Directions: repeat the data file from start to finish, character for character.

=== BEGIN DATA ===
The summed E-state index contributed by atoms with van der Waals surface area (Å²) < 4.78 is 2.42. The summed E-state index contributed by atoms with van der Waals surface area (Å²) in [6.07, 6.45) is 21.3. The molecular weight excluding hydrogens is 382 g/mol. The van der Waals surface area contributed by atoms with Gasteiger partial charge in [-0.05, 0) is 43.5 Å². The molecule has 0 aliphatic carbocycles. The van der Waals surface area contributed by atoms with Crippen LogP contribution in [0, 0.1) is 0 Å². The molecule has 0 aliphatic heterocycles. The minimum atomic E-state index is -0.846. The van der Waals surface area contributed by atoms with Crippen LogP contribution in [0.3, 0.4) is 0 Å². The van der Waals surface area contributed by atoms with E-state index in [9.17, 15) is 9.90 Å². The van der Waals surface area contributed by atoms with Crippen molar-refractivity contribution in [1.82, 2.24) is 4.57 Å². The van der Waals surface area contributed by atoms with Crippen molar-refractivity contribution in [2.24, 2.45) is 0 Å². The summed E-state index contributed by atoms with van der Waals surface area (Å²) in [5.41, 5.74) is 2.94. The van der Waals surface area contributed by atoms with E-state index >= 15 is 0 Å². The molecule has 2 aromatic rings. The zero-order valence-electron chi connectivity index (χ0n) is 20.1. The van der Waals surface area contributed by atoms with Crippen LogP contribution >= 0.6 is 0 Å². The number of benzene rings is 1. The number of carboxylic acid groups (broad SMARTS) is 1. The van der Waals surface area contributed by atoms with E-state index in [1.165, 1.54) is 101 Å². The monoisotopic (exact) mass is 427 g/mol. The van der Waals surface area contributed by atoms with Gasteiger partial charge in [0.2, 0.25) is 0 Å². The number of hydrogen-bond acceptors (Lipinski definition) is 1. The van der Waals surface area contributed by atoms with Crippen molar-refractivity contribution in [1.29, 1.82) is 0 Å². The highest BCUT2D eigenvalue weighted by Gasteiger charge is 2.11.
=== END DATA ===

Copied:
The summed E-state index contributed by atoms with van der Waals surface area (Å²) < 4.78 is 2.42. The summed E-state index contributed by atoms with van der Waals surface area (Å²) in [6.07, 6.45) is 21.3. The molecular weight excluding hydrogens is 382 g/mol. The van der Waals surface area contributed by atoms with Gasteiger partial charge in [-0.05, 0) is 43.5 Å². The molecule has 0 aliphatic carbocycles. The van der Waals surface area contributed by atoms with Crippen LogP contribution in [0, 0.1) is 0 Å². The molecule has 0 aliphatic heterocycles. The minimum atomic E-state index is -0.846. The van der Waals surface area contributed by atoms with Crippen LogP contribution in [0.3, 0.4) is 0 Å². The van der Waals surface area contributed by atoms with E-state index in [9.17, 15) is 9.90 Å². The van der Waals surface area contributed by atoms with Crippen molar-refractivity contribution in [1.82, 2.24) is 4.57 Å². The van der Waals surface area contributed by atoms with Crippen molar-refractivity contribution in [2.24, 2.45) is 0 Å². The summed E-state index contributed by atoms with van der Waals surface area (Å²) in [5.41, 5.74) is 2.94. The van der Waals surface area contributed by atoms with E-state index >= 15 is 0 Å². The molecule has 2 aromatic rings. The zero-order valence-electron chi connectivity index (χ0n) is 20.1. The van der Waals surface area contributed by atoms with Crippen LogP contribution >= 0.6 is 0 Å². The number of benzene rings is 1. The number of carboxylic acid groups (broad SMARTS) is 1. The van der Waals surface area contributed by atoms with E-state index in [1.165, 1.54) is 101 Å². The monoisotopic (exact) mass is 427 g/mol. The van der Waals surface area contributed by atoms with Gasteiger partial charge in [0.2, 0.25) is 0 Å². The number of hydrogen-bond acceptors (Lipinski definition) is 1. The van der Waals surface area contributed by atoms with Crippen molar-refractivity contribution in [1.29, 1.82) is 0 Å². The highest BCUT2D eigenvalue weighted by Gasteiger charge is 2.11.